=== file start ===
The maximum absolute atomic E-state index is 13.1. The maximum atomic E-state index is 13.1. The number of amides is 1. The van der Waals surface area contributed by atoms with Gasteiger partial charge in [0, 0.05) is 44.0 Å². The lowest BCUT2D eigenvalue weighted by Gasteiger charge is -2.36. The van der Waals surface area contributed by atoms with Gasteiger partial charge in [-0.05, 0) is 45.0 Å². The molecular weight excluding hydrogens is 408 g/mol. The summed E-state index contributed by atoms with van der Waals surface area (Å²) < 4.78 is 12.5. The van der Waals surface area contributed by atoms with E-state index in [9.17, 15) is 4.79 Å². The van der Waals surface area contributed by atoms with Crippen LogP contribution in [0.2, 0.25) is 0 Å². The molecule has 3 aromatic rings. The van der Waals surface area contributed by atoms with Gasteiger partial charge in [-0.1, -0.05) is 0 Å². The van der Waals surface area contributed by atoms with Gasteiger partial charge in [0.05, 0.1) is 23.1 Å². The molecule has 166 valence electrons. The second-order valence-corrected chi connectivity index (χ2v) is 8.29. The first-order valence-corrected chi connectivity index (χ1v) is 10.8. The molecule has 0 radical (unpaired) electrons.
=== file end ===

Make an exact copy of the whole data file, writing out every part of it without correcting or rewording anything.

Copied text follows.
The maximum absolute atomic E-state index is 13.1. The maximum atomic E-state index is 13.1. The number of amides is 1. The van der Waals surface area contributed by atoms with Gasteiger partial charge in [0, 0.05) is 44.0 Å². The lowest BCUT2D eigenvalue weighted by Gasteiger charge is -2.36. The van der Waals surface area contributed by atoms with Gasteiger partial charge in [-0.05, 0) is 45.0 Å². The molecular weight excluding hydrogens is 408 g/mol. The summed E-state index contributed by atoms with van der Waals surface area (Å²) < 4.78 is 12.5. The van der Waals surface area contributed by atoms with E-state index in [9.17, 15) is 4.79 Å². The van der Waals surface area contributed by atoms with Crippen LogP contribution in [0.2, 0.25) is 0 Å². The molecule has 3 aromatic rings. The van der Waals surface area contributed by atoms with Gasteiger partial charge in [-0.1, -0.05) is 0 Å². The van der Waals surface area contributed by atoms with Gasteiger partial charge in [0.05, 0.1) is 23.1 Å². The molecule has 166 valence electrons. The second-order valence-corrected chi connectivity index (χ2v) is 8.29. The first-order valence-corrected chi connectivity index (χ1v) is 10.8. The molecule has 0 radical (unpaired) electrons.